Fat. We all need it, but did you know that where you get it can affect your long-term health? A growing body of research shows that the risk of cardiovascular disease and other causes of mortality can be decreased by lowering saturated fat intake—mostly derived from animal sources—and replacing with healthier monounsaturated and polyunsaturated fats.
To help you make the switch, here are 10 plant-based foods full of those healthy fats.
For something so small, chia seeds can make a big difference in your daily intake of healthy fats. Adding two tablespoons of these to your cereal, yogurt, or smoothie contributes 6.5 grams of polyunsaturated fat, plus omega-3 fatty acids. Add a little crunch to sauces and rice dishes, or soak chia seeds in advance to make this omega-3-packed Chocolate Chia Seed Pudding with Toasted Coconut.
Often used as a protein-rich substitute for meat, firm tofu packs 6.2 grams of polyunsaturated fat per half cup. The blocks of condensed soy milk come in a variety of textures, making this a versatile source of healthy fats. Try making a whipped, creamy dessert with silken tofu or this matcha soba noodle dish with spicy extra-firm tofu nuggets.
Tempeh is made from partially cooked soybeans that have been fermented with mold. That sounds slightly unappealing, but if you appreciate other fermented foods like sourdough bread or cheese, then you shouldn’t let a little fungus stop you from using this nutty-flavored bean cake. Just half a cup of tempeh contains 3.2 grams of polyunsaturated fat and 2.5 grams of monounsaturated fat. For a better-for-you take on a comforting classic, try this Sriracha Tempeh Alfredo with cashew sauce.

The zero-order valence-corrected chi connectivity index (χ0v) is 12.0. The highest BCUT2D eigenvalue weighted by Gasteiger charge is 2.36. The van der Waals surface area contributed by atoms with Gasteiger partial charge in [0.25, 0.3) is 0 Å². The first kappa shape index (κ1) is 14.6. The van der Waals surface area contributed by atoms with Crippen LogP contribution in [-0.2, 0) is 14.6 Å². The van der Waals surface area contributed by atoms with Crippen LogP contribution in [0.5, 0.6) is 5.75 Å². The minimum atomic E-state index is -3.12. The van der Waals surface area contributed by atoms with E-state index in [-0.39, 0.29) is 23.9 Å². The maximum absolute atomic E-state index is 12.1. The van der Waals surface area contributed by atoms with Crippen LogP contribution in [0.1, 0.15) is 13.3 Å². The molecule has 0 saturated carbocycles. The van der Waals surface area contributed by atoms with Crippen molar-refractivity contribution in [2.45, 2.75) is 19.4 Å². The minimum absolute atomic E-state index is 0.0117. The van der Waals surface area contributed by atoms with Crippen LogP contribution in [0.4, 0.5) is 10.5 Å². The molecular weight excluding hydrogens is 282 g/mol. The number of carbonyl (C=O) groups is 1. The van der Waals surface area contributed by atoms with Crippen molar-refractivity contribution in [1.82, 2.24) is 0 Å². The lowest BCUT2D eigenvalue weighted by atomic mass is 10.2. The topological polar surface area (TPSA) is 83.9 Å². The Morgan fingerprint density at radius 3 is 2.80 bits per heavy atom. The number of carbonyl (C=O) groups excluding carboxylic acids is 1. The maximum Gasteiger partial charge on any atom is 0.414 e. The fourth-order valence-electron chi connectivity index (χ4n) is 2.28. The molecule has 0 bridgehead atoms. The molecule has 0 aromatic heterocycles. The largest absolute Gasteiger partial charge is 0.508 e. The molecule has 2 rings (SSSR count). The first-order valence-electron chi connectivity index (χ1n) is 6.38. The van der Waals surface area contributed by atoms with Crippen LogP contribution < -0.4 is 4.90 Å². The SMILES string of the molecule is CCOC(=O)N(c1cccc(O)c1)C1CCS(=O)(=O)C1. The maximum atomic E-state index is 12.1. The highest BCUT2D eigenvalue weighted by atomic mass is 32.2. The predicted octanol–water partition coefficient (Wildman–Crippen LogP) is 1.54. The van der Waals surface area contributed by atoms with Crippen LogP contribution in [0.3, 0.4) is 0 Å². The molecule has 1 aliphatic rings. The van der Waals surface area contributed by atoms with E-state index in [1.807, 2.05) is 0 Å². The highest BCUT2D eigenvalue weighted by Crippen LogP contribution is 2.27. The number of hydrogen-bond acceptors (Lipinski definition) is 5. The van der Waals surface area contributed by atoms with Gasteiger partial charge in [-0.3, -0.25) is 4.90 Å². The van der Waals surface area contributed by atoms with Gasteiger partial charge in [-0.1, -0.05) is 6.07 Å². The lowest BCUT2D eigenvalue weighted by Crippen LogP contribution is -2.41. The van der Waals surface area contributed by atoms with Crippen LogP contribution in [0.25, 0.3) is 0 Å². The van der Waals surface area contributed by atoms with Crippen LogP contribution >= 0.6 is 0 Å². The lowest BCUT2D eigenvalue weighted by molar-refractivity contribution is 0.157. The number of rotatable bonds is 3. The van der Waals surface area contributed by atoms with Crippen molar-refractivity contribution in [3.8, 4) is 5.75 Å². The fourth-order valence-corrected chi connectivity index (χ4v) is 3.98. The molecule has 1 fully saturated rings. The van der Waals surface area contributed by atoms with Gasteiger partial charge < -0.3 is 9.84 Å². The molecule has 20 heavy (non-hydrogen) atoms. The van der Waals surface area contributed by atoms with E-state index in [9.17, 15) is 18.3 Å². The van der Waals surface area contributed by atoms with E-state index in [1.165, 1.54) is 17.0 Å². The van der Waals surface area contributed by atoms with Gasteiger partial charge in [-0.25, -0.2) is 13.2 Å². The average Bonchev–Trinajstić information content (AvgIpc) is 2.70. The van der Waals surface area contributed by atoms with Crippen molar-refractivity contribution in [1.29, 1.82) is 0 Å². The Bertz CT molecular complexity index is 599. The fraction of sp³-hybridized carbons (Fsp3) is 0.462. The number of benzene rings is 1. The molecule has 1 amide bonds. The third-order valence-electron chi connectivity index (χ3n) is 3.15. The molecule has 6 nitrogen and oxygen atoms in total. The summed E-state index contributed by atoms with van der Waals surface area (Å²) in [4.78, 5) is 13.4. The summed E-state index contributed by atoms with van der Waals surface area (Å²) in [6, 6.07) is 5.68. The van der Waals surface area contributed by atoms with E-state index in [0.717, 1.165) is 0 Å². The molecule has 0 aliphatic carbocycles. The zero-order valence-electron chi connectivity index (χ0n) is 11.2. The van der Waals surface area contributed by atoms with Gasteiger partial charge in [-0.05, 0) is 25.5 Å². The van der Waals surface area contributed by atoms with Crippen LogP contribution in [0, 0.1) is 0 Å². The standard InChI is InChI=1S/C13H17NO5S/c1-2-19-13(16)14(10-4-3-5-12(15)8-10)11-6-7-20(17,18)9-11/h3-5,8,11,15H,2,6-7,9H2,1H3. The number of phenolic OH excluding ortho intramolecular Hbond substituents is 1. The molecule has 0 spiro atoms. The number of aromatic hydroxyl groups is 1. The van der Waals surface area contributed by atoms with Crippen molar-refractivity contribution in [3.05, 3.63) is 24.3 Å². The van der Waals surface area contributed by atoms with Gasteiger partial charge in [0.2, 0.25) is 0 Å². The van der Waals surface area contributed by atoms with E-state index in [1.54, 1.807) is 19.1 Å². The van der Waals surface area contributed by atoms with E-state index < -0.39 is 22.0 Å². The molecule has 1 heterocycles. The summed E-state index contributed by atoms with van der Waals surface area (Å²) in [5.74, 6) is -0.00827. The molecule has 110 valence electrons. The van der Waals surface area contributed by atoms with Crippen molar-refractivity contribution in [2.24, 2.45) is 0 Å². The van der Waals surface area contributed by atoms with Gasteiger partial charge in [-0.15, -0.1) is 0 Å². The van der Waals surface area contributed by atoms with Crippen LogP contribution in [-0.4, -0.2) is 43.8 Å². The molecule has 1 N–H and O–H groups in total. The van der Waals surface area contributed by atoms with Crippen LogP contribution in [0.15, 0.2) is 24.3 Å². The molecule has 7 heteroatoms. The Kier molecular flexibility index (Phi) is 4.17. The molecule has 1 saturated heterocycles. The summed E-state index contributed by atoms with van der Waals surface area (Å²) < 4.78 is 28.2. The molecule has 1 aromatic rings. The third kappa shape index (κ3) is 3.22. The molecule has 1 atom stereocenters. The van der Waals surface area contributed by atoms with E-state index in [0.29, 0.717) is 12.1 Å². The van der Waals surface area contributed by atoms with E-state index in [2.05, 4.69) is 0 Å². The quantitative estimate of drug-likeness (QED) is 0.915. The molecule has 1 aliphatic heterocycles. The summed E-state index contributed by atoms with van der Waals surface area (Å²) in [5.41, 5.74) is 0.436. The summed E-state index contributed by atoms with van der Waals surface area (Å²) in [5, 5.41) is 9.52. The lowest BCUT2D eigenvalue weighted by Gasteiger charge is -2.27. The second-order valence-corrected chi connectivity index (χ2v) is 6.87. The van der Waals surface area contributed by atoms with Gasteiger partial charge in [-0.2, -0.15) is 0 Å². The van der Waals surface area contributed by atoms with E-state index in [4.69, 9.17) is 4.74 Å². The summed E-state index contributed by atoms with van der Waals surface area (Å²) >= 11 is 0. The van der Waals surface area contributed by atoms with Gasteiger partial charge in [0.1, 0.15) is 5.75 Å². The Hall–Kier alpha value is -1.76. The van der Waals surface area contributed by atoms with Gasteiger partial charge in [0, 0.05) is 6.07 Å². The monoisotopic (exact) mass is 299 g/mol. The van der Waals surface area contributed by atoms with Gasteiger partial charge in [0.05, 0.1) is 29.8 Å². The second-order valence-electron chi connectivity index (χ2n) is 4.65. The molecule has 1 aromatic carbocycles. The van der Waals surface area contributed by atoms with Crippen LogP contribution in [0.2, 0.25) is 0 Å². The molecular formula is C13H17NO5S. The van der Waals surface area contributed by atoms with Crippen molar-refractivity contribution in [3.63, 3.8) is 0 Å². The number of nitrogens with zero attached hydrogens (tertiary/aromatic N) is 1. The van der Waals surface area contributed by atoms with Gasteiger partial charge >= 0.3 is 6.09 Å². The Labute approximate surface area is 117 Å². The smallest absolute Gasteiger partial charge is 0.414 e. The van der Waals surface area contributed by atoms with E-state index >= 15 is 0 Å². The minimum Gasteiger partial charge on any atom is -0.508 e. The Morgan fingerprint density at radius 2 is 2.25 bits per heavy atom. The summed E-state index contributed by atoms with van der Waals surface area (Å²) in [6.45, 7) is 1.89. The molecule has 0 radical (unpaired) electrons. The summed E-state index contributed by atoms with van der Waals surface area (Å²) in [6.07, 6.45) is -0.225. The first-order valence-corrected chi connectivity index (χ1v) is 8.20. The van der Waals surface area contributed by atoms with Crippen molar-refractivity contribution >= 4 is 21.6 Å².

Flaxseed is packing more than protein and fiber. Two tablespoons of ground flaxseed also contain 4 grams of polyunsaturated fat (primarily omega-3s). Add these mighty seeds to smoothies, baked goods, and even yogurt for a tasty Fruit and Flax Breakfast Crumble. Just be sure to buy ground flaxseed—or toss in the coffee grinder before using—as whole seeds may pass through the intestine without being digested.
Eating these tasty nuts is a no-brainer when it comes to healthy fats. A small, one ounce helping of unsalted, dry roasted almonds contains an impressive 9.4 grams of monounsaturated fat and 3.5 grams of polyunsaturated fat. Keep a stash of these powerhouses in your desk drawer, add them to salads and cereal, or whip up a batch of this Cardamom, Almond, and Pumpkin Seed Butter to spread on warm, crusty bread—yum!
This Middle Eastern condiment is delicious—and did you know that it’s also a great source of healthy fats? One tablespoon of the sesame butter spread contains a total of 6.5 grams of monounsaturated and polyunsaturated fats. Plump up your afternoon snack with a side of hummus, or try this quick and flavorful Salmon Quinoa Bowl with Golden Tahini Drizzle.
You’ve probably seen these vibrant green bean pods blanched in salt water and served at Japanese restaurants, but have you thought to try cooking with edamame at home? Not only does it add variety and a pop of color to meals, but edamame also adds—you guessed it—a boost of healthy fats (2.5 grams per half cup). Add it to pastas, salads, and rice bowls, or make your own zesty edamame appetizer with ginger chili dipping sauce at home.
Walnuts are full of healthy fats. Just one nut contains nearly 1 gram of polyunsaturated fat.
Enjoy a handful on their own or add some crunch to your yogurt, salad, or vegetable dishes. For a treat that you can feel good about, try this Raw Honey Walnut Cheesecake, and don’t forget to share.
Extra-virgin olive oil is one of the great kitchen staples, but have you considered keeping the fruit itself on hand? If these salty and sometimes sweet little snacks please your palate, then you’re in luck. Olives are high in monounsaturated fats—roughly 3 grams for every 10 olives—and they make a great addition to salads, pizzas, and charcuterie boards. For a double dose of the good fats, try your hand at this Tempeh with Syrian Lemon and Olive Sauce.
No list of healthy fats would be complete without this beloved superfood. Avocados seem to be on everyone’s grocery list as a superstar source of healthy fat, and for good reason. One avocado contains a whopping 19.7 grams of monounsaturated fatty acids, but keep in mind that due to its high calorie count the recommended serving size is 50 grams, or one-third of a medium avocado. Add it to your sandwiches, throw together an avocado and chocolate pudding, or prepare to impress with these Avocado and Salmon Cocktails.